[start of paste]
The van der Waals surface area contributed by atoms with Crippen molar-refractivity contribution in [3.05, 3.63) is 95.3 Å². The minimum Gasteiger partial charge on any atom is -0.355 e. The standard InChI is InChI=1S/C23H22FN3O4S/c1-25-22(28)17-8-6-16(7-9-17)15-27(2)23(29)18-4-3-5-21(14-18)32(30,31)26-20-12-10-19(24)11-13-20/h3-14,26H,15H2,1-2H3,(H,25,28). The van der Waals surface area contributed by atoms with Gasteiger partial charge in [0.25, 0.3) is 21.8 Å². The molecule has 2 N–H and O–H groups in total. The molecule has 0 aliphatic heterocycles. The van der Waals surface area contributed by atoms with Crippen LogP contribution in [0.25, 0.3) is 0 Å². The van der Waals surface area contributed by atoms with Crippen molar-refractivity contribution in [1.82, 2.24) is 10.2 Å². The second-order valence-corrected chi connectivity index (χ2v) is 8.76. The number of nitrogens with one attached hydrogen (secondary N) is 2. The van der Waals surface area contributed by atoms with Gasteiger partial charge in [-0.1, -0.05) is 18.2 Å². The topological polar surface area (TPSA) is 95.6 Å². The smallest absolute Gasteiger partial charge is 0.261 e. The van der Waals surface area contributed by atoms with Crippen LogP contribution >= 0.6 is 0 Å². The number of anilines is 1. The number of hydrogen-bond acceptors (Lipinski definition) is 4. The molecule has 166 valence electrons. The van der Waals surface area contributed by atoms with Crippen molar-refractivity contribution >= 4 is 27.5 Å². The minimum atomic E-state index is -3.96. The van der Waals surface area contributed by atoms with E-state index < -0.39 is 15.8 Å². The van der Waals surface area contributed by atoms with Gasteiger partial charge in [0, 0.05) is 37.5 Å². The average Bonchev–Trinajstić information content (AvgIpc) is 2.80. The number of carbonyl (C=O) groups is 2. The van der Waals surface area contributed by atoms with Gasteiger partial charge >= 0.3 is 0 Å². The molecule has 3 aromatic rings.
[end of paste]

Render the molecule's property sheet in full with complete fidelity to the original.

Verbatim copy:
The van der Waals surface area contributed by atoms with Crippen molar-refractivity contribution in [3.05, 3.63) is 95.3 Å². The minimum Gasteiger partial charge on any atom is -0.355 e. The standard InChI is InChI=1S/C23H22FN3O4S/c1-25-22(28)17-8-6-16(7-9-17)15-27(2)23(29)18-4-3-5-21(14-18)32(30,31)26-20-12-10-19(24)11-13-20/h3-14,26H,15H2,1-2H3,(H,25,28). The van der Waals surface area contributed by atoms with Gasteiger partial charge in [0.25, 0.3) is 21.8 Å². The molecule has 2 N–H and O–H groups in total. The molecule has 0 aliphatic heterocycles. The van der Waals surface area contributed by atoms with Crippen LogP contribution in [0.25, 0.3) is 0 Å². The van der Waals surface area contributed by atoms with Crippen molar-refractivity contribution in [1.82, 2.24) is 10.2 Å². The second-order valence-corrected chi connectivity index (χ2v) is 8.76. The number of nitrogens with one attached hydrogen (secondary N) is 2. The van der Waals surface area contributed by atoms with Gasteiger partial charge in [-0.1, -0.05) is 18.2 Å². The topological polar surface area (TPSA) is 95.6 Å². The smallest absolute Gasteiger partial charge is 0.261 e. The van der Waals surface area contributed by atoms with Crippen LogP contribution >= 0.6 is 0 Å². The number of anilines is 1. The number of hydrogen-bond acceptors (Lipinski definition) is 4. The molecule has 166 valence electrons. The van der Waals surface area contributed by atoms with Crippen molar-refractivity contribution >= 4 is 27.5 Å². The minimum atomic E-state index is -3.96. The van der Waals surface area contributed by atoms with E-state index < -0.39 is 15.8 Å². The van der Waals surface area contributed by atoms with Gasteiger partial charge in [0, 0.05) is 37.5 Å². The average Bonchev–Trinajstić information content (AvgIpc) is 2.80. The number of carbonyl (C=O) groups is 2. The van der Waals surface area contributed by atoms with Gasteiger partial charge >= 0.3 is 0 Å². The molecule has 3 aromatic rings.